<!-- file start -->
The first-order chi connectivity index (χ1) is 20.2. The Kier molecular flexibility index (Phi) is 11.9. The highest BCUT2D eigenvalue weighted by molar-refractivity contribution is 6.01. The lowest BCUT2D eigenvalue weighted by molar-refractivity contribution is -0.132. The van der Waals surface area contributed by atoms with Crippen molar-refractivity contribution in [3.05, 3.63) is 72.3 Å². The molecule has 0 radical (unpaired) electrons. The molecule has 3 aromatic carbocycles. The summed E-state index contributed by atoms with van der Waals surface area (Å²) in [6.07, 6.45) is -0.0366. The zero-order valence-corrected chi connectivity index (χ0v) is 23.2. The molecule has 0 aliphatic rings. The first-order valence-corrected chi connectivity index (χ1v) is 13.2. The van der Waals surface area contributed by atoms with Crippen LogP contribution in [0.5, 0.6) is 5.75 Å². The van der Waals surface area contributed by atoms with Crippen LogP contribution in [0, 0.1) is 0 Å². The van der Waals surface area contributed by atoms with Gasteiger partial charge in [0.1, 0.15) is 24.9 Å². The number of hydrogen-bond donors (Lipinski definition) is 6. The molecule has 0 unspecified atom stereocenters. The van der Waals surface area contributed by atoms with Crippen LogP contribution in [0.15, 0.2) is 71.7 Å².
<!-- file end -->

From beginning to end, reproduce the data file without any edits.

The first-order chi connectivity index (χ1) is 20.2. The Kier molecular flexibility index (Phi) is 11.9. The highest BCUT2D eigenvalue weighted by molar-refractivity contribution is 6.01. The lowest BCUT2D eigenvalue weighted by molar-refractivity contribution is -0.132. The van der Waals surface area contributed by atoms with Crippen molar-refractivity contribution in [3.05, 3.63) is 72.3 Å². The molecule has 0 radical (unpaired) electrons. The molecule has 3 aromatic carbocycles. The summed E-state index contributed by atoms with van der Waals surface area (Å²) in [6.07, 6.45) is -0.0366. The zero-order valence-corrected chi connectivity index (χ0v) is 23.2. The molecule has 0 aliphatic rings. The first-order valence-corrected chi connectivity index (χ1v) is 13.2. The van der Waals surface area contributed by atoms with Crippen LogP contribution in [0.5, 0.6) is 5.75 Å². The van der Waals surface area contributed by atoms with Crippen LogP contribution in [0, 0.1) is 0 Å². The van der Waals surface area contributed by atoms with Gasteiger partial charge in [0.1, 0.15) is 24.9 Å². The number of hydrogen-bond donors (Lipinski definition) is 6. The molecule has 0 unspecified atom stereocenters. The van der Waals surface area contributed by atoms with Crippen LogP contribution in [0.15, 0.2) is 71.7 Å².